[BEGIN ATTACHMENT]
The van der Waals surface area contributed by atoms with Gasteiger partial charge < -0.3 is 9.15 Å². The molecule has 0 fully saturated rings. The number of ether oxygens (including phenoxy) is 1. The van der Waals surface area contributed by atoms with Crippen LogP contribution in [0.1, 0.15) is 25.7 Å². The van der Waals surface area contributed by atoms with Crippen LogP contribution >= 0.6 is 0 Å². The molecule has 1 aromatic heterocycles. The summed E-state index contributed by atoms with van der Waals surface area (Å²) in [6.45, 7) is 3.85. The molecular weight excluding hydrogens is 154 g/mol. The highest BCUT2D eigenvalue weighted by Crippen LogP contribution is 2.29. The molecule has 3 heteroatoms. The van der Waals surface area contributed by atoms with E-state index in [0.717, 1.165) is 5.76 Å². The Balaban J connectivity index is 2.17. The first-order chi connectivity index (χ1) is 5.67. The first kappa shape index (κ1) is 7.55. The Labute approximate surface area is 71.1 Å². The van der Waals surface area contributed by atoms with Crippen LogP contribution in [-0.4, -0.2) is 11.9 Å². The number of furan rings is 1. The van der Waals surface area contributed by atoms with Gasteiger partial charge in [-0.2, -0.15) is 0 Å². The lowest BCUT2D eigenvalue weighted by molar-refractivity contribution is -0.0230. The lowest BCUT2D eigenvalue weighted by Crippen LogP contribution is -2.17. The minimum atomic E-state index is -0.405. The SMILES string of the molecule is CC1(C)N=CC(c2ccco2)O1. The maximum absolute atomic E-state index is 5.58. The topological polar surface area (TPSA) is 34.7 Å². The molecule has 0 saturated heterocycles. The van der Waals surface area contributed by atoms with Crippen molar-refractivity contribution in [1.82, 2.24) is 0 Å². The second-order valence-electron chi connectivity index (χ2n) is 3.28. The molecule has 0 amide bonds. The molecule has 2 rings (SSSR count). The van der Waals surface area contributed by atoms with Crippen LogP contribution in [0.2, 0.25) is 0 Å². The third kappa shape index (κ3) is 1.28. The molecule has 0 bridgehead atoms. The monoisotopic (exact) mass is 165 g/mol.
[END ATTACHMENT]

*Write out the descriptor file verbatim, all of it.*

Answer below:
The van der Waals surface area contributed by atoms with Gasteiger partial charge < -0.3 is 9.15 Å². The molecule has 0 fully saturated rings. The number of ether oxygens (including phenoxy) is 1. The van der Waals surface area contributed by atoms with Crippen LogP contribution in [0.1, 0.15) is 25.7 Å². The van der Waals surface area contributed by atoms with Crippen LogP contribution >= 0.6 is 0 Å². The molecule has 1 aromatic heterocycles. The summed E-state index contributed by atoms with van der Waals surface area (Å²) in [6.45, 7) is 3.85. The molecular weight excluding hydrogens is 154 g/mol. The highest BCUT2D eigenvalue weighted by Crippen LogP contribution is 2.29. The molecule has 3 heteroatoms. The van der Waals surface area contributed by atoms with E-state index in [0.717, 1.165) is 5.76 Å². The Balaban J connectivity index is 2.17. The first-order chi connectivity index (χ1) is 5.67. The first kappa shape index (κ1) is 7.55. The Labute approximate surface area is 71.1 Å². The van der Waals surface area contributed by atoms with Crippen LogP contribution in [-0.4, -0.2) is 11.9 Å². The number of furan rings is 1. The van der Waals surface area contributed by atoms with Gasteiger partial charge in [-0.2, -0.15) is 0 Å². The lowest BCUT2D eigenvalue weighted by molar-refractivity contribution is -0.0230. The lowest BCUT2D eigenvalue weighted by Crippen LogP contribution is -2.17. The minimum atomic E-state index is -0.405. The SMILES string of the molecule is CC1(C)N=CC(c2ccco2)O1. The maximum absolute atomic E-state index is 5.58. The topological polar surface area (TPSA) is 34.7 Å². The molecule has 0 saturated heterocycles. The van der Waals surface area contributed by atoms with Crippen molar-refractivity contribution in [1.82, 2.24) is 0 Å². The second-order valence-electron chi connectivity index (χ2n) is 3.28. The molecule has 0 amide bonds. The molecule has 2 rings (SSSR count). The van der Waals surface area contributed by atoms with Crippen LogP contribution in [0.2, 0.25) is 0 Å². The third kappa shape index (κ3) is 1.28. The molecule has 0 bridgehead atoms. The monoisotopic (exact) mass is 165 g/mol.